Letter ID: 0005
Reference: BL, MS Cotton Galba D X f.7r-v
Citation: DCB/001/HTML/0005/008
Date: 15 February 1593
Note: The postscript is written perpendicular in the left hand margin. On fol.7r is the signature 'D'.


Sir I have of late recevid sondrie letters from youe, wh[.] have made noe mention unto yowe, by anie other my letters of late, partlie becawse theie required noe awnsweare, partlie becawse I did use to send your lettres to the Q Majestie by my sonne Sir Robart Cecill to the Cort, from wheare I thinke yowe have recevid sum directions: But nowe Master Bruin offeringe to retorne, whoe browght me lettres from yowe of the xvjth of the last moneth, I thowght good to signify the receipt of thos your lettres by him sent, whoe hath delivered unto mee information of sondrie great abuses, but the [same] in such a generallitie as to remedie or punishe the same cannot be withowt sum perticuler knowledge, of the parties offending, and proofes also theareof: and yet it behoveth us to prohibitt the same asmuch as wee cann, and to lie in weight to gett the offendors: The abuses are in conveieinge awaie of Ordonnance owt of the Realme, whereof certainelie thos Lowe Cuntries, besides the great furniture theie have had by license, hath robbed the Realme mightelye, and furnished the K. of Spaines townes and shipping notoriowslie, whearewith theie of Amsterdam, and other partes of Northolland are manifestlie accused owt of Spayne: and from Middleborowgh also theie have been furnished of good nombers: an infortunat societie for us to joine with all, when for their sakes wee beare the brunt of warre against the K. of Spayne and theie for gaine furnishe our Common Ennemie of victuells, of Shipping, of all apparelling for his Navie and Ordonnance, and powder, which is used against us, and at this daie the Realme of France, & noe part of the Lowe Cuntrie once towched thearewith./ I cowld inlarge the Complaint, but I find noe waie of remedie, neither liklood to have it amended by thos States, that make gaine there abuse: The like I maie saie of the robbing us of our coine, and the robbing and defacing of it: and by overvaluing of theire monies, contrary to a plaine clawse in the Contract: besides their Corruption of theire owne monies, in false coininge theie bread great harme to this Realme, and in the ende will make us [when] that ever wee [joined] with them: this I write privatlye fol.7v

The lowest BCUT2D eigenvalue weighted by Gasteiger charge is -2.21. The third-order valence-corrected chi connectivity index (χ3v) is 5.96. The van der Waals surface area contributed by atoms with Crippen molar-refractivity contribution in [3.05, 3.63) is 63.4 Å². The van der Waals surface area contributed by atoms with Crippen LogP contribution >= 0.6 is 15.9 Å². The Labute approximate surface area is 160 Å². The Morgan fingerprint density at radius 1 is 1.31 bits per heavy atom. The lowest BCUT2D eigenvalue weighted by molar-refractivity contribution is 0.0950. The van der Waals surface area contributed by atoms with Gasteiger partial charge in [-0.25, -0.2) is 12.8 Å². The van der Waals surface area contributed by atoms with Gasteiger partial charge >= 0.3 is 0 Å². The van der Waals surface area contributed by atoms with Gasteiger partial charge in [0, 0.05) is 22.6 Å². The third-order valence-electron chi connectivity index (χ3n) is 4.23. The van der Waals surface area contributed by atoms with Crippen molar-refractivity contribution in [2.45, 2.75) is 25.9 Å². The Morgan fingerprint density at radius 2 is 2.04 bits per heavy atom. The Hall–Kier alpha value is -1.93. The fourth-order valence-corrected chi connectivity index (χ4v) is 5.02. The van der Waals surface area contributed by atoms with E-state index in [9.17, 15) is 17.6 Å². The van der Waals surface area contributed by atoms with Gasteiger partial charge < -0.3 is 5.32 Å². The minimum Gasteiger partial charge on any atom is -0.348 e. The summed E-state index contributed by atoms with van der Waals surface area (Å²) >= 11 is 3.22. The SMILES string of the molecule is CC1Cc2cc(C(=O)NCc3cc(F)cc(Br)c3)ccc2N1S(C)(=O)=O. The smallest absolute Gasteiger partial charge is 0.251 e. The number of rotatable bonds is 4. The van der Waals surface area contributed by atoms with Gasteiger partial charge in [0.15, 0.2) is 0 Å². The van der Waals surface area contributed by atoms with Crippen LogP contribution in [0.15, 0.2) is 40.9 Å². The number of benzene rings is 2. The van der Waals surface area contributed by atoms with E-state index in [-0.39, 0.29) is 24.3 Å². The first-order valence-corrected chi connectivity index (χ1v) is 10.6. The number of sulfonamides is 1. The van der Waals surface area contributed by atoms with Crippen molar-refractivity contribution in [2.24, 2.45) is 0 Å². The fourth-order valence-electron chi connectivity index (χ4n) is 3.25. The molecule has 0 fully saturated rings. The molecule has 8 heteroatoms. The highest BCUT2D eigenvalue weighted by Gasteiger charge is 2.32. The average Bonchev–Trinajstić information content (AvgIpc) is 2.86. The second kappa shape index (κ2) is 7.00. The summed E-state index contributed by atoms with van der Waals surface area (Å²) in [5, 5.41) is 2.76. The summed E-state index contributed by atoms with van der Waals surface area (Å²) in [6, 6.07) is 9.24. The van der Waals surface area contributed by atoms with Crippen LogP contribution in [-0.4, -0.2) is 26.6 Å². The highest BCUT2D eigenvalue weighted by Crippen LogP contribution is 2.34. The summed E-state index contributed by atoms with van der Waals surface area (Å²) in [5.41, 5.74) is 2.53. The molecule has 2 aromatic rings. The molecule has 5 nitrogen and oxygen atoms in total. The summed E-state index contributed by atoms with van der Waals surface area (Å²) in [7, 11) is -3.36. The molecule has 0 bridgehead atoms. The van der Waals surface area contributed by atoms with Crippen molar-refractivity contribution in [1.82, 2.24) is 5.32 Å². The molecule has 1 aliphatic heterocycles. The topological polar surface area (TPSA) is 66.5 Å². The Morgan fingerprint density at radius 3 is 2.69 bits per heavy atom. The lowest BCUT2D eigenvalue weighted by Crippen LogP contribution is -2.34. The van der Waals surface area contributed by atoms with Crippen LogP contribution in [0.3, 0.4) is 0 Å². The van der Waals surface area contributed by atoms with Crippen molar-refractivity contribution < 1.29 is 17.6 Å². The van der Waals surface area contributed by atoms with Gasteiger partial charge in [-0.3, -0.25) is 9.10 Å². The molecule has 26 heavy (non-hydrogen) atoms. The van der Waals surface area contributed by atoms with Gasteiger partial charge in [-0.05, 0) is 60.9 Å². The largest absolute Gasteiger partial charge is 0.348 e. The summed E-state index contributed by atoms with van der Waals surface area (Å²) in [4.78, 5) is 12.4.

[[.]] Caron, but thearebie I doe onelie spend a little [.] proffitt, althowgh Monsieur Caron semeth greved hearewith[.] This daie he browght me lettres from Counte Mawrice [.] the matter wheareof yowe did latelie write unto mee, f[.] of summ men for 2 or 3 monethes: But bicawse he had [.] lettres to hir Majestie not yet delivered I forbare to geve him [.] awnsweare: I like the purpose well, so the States wo[.] the charges: there having noe charge but the defence of [.] Cuntrie: and hir Majestie having upponn hir Armies, both h[.] Cuntries and Kingedomes, and France and Britaigne, [.] maie likewise have a burden in Scotland, if thinges be [.] well ordered theare, wheare you shall understand, a C[.] hath been latelie discovered betweene certaine noble menn [.] Scotland and the K. of Spaine, professing secretly pop[.] purpose whereof, that the nobilitie papisticall of Scotlan[d] showld have monie to levie an Armie of themselves to be [.] at such time as a Spanish Navie with an Armie showlde [.] the west Seas, and thearewith first to overule the K. and ch[.] Religion: and than to enter wth manie force into England [.] land. Divers of the ministers of this Conspiracie of the inf[.] be taken, but the heades of the noble menn, are with draw[en] Northe and doe confederate themselves together to defend [them] selves: but yet the K. hath resolved even as this daie [.] the 15 of this moneth, to proceade with forces against [.] which he shall hardlie doe this time of the yeare, & spet[ially .] pursue them so farre in the North, in the Mountanous w[.] Cuntries, wheare Armies cannot passe / And for this [.] her Matie hath sent my L. Burgh 3 daies past to p[.] to encowrage them to proceade hearein / Thus much I th[owght] good to lett yowe knowe bicawse it is likelie reportes h[.] will be made thither. And so for this time I wishe yowe [.] better healthe then I yet can recover, having been almost [.] monethes subject to great and dangerous sicknes, alth[owgh] thes [.] my principal lack is strenght, and habilitie [.] the aire./ From my howse in Westminster this xvth of Fe[bruary]. Your assured loving frend William Burghley

Postscript: Monsieur Caron maketh a good report of the Comte Philip of Luzenbourg wherof I looke to have the perticularities from you by your next.